In short, the compelling logic of this debate urges the Government to put ideology aside, prevent investors from getting away with millions of dollars of untaxed profits – money that arguably is used to ratchet up Auckland prices in some sort of awful pyramid or Ponzi scheme, money (that once it is artificially acquired) is in part siphoned offshore leaving in its wake only risk and no-added-value to New Zealand economically.
Grant Spencer highlighted that policy responses to the problem, including increasing the supply of houses, and loan-to-value ratio restrictions (LVRs), have not and will not remove market pressures that push prices upward. Nor will these policies remove the risk of a collapse, or downward correction in house prices, occurring.
If you heed the Reserve Bank’s warning, then it is reasonable to argue that if the Government does not address the demand side of the problem, beyond the LVR (which penalises young New Zealanders while benefiting domestic and foreign investors), then the identifiable risks to the New Zealand economy and to our banking sector will intensify.
The facts speak for themselves. Unprecedented demand is driving prices up. Investor demand is a dominant factor in the equation. The market can no longer be left to correct itself. Intervention is required. Policy that opens greenfield land to fast-track construction in an attempt to increase supply is a medium and long-term remedy. It has failed to cool the intensifying demand for Auckland homes.
The Reserve Bank alludes to new apartment developments in Auckland as short-term remedies. But again, this grouped together with legislation intended to liberalise Resource Management Act (RMA) compliance is problematic. Economically, for this strategy to have a broad beneficial impact, vast estates of prime high-value waterfront development will need to be fast-tracked. This solution will clearly cause resistance among National Party’s constituents – a reality that will cause political inertia. But then, the Auckland Council’s preference for apartment development along the city’s rail corridors will not cut it in measure to have a positive impact. Such remedies, in isolation, will fail to avert a looming economic crisis from occurring.
Today’s Reserve Bank statement indicates the risks born within this economic environment have intensified since the September 2014 General Election. It’s a political dilemma for the Government. The Reserve Bank warns that the longer these risks are left without remedy the “greater the potential for a disruptive correction”.
Grant Spencer: “Since late 2014, housing market imbalances have become more accentuated, particularly in Auckland where the supply shortage is greatest, and house prices are particularly stretched, having increased by three times since the start of 2002.”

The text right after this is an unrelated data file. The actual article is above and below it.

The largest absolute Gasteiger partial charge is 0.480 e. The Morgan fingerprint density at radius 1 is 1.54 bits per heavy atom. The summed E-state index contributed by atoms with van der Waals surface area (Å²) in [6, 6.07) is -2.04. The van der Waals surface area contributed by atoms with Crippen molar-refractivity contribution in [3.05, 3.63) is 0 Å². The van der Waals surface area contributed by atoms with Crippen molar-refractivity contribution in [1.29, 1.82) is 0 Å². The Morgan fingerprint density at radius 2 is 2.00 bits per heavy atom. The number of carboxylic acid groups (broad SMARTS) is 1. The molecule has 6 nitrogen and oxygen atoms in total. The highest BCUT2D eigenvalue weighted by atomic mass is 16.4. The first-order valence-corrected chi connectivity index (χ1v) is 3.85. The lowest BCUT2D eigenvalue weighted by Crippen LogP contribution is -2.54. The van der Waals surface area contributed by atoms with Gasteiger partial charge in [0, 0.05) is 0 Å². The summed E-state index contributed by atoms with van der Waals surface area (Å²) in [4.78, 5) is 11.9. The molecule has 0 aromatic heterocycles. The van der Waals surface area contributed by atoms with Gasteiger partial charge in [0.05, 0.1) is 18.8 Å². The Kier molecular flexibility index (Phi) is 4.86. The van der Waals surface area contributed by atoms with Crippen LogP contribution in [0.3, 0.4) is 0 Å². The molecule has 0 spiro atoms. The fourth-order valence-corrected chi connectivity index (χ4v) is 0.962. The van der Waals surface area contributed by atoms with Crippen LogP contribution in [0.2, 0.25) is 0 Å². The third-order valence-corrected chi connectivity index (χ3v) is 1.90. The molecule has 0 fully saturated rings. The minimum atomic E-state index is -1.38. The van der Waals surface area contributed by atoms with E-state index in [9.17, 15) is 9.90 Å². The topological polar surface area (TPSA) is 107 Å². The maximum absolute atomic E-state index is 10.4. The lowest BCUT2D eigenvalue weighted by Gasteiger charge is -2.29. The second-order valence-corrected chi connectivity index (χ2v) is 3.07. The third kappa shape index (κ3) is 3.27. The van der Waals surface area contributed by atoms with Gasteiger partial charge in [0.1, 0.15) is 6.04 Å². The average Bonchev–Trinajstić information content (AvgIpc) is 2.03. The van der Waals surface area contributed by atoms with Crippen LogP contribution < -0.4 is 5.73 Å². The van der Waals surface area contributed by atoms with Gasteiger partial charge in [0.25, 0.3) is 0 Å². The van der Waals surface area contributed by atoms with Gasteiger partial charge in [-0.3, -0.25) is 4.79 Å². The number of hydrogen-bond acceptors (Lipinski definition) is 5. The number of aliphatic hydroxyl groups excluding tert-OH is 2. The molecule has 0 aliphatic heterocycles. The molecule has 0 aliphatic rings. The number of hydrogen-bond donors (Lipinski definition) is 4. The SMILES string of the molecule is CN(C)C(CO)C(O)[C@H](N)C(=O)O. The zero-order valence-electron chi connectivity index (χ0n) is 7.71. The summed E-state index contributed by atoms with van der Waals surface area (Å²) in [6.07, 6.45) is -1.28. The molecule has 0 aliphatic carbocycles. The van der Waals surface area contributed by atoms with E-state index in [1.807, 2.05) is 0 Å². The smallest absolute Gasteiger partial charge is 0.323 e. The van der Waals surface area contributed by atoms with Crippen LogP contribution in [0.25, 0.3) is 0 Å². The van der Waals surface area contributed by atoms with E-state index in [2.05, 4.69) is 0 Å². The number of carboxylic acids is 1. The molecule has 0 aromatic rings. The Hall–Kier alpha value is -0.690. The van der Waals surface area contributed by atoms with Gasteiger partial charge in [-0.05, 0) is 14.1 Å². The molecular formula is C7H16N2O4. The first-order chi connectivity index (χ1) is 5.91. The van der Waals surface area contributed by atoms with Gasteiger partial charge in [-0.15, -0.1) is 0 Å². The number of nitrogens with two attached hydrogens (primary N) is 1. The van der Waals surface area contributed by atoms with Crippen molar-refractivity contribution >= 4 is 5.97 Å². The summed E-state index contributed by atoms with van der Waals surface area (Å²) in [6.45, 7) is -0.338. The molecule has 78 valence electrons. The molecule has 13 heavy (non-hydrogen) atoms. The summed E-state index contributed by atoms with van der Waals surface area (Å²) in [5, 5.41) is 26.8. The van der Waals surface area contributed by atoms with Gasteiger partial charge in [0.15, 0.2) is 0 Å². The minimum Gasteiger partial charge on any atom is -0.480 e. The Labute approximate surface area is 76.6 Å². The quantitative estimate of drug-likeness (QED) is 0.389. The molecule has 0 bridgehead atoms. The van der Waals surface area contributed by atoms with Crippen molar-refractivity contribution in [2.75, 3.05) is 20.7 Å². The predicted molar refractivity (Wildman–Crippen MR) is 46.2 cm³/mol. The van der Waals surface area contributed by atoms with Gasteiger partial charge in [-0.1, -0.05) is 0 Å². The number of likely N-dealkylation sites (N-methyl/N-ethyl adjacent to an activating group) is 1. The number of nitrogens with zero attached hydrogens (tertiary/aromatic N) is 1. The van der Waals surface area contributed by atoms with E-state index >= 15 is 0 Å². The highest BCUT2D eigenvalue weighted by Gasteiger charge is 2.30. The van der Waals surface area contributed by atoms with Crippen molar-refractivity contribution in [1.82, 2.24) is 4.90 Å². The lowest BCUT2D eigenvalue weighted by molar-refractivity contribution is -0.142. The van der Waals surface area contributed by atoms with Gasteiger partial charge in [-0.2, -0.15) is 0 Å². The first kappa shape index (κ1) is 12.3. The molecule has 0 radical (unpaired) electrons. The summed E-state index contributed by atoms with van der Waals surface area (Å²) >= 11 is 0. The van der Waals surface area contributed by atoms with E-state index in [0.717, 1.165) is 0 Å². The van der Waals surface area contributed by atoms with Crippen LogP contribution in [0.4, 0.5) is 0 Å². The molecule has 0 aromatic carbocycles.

The Reserve Bank deputy governor said that with 60 percent of its lending in residential mortgages, the New Zealand banking system “could be put under severe pressure in such a downturn. The resulting contraction in credit would amplify the impact to the domestic economy and financial system, making it more difficult to avoid a severe downturn”.
For the record here are the salient quotes from Grant Spencer’s statement:
“The Reserve Bank would like to see fresh consideration of possible policy measures to address the tax-preferred status of housing, especially housing investment.
“Investors are often setting the marginal market prices that are then applied to the full housing stock within a regional market. Indicators point to an increasing presence of investors in the Auckland market and this trend is no doubt being reinforced by the expectation of high rates of return based on untaxed capital gains.”
Mr Spencer said that macro-prudential policy is a potential instrument to help restrain credit-based demand pressures and improve the resilience of bank balance sheets to a potential housing downturn.
“The introduction of loan-to-value ratio restrictions (LVRs) in October 2013 helped to moderate housing market pressures despite strong net inward migration and the ongoing shortage of housing. The LVR restrictions have also improved the resilience of bank balance sheets. They will be removed or modified as market conditions allow.
“Other macro-prudential options are being assessed, including in relation to investor lending. However, such tools are not a panacea – their impact is inevitably smaller than the main drivers of the current housing market imbalance.”
Conclusion: Now is the time for the Finance Minister and the Prime Minister to put ideology and political ‘gotcha moments’ aside and intervene, in the nation’s interest.
Listen also to Selwyn Manning discussing this issue on FiveAA Australia.